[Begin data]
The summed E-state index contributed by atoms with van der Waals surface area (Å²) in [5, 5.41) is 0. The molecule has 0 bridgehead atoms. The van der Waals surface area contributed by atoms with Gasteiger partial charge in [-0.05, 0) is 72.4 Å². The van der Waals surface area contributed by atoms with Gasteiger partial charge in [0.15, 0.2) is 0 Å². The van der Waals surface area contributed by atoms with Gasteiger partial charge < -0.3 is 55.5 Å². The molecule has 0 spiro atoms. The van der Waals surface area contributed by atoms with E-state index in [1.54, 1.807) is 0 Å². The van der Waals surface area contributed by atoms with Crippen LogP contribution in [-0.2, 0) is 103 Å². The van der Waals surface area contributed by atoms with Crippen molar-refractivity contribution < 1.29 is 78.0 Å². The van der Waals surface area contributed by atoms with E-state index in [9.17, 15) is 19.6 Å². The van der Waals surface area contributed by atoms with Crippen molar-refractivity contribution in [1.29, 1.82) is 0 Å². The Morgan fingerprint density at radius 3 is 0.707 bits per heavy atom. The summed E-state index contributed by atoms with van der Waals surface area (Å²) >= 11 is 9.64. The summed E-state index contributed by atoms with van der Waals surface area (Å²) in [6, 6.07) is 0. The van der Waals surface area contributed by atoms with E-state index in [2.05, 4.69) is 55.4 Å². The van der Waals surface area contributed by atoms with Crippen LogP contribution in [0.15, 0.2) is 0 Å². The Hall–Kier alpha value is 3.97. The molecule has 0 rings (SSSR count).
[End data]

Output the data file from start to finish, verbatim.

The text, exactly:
The summed E-state index contributed by atoms with van der Waals surface area (Å²) in [5, 5.41) is 0. The molecule has 0 bridgehead atoms. The van der Waals surface area contributed by atoms with Gasteiger partial charge in [-0.05, 0) is 72.4 Å². The van der Waals surface area contributed by atoms with Gasteiger partial charge in [0.15, 0.2) is 0 Å². The van der Waals surface area contributed by atoms with Gasteiger partial charge < -0.3 is 55.5 Å². The molecule has 0 spiro atoms. The van der Waals surface area contributed by atoms with E-state index in [1.54, 1.807) is 0 Å². The van der Waals surface area contributed by atoms with Crippen LogP contribution in [-0.2, 0) is 103 Å². The van der Waals surface area contributed by atoms with Crippen molar-refractivity contribution < 1.29 is 78.0 Å². The van der Waals surface area contributed by atoms with E-state index in [9.17, 15) is 19.6 Å². The van der Waals surface area contributed by atoms with Crippen molar-refractivity contribution in [1.29, 1.82) is 0 Å². The Morgan fingerprint density at radius 3 is 0.707 bits per heavy atom. The summed E-state index contributed by atoms with van der Waals surface area (Å²) >= 11 is 9.64. The summed E-state index contributed by atoms with van der Waals surface area (Å²) in [6, 6.07) is 0. The van der Waals surface area contributed by atoms with E-state index in [2.05, 4.69) is 55.4 Å². The van der Waals surface area contributed by atoms with Crippen LogP contribution in [0.15, 0.2) is 0 Å². The Hall–Kier alpha value is 3.97. The molecule has 0 rings (SSSR count).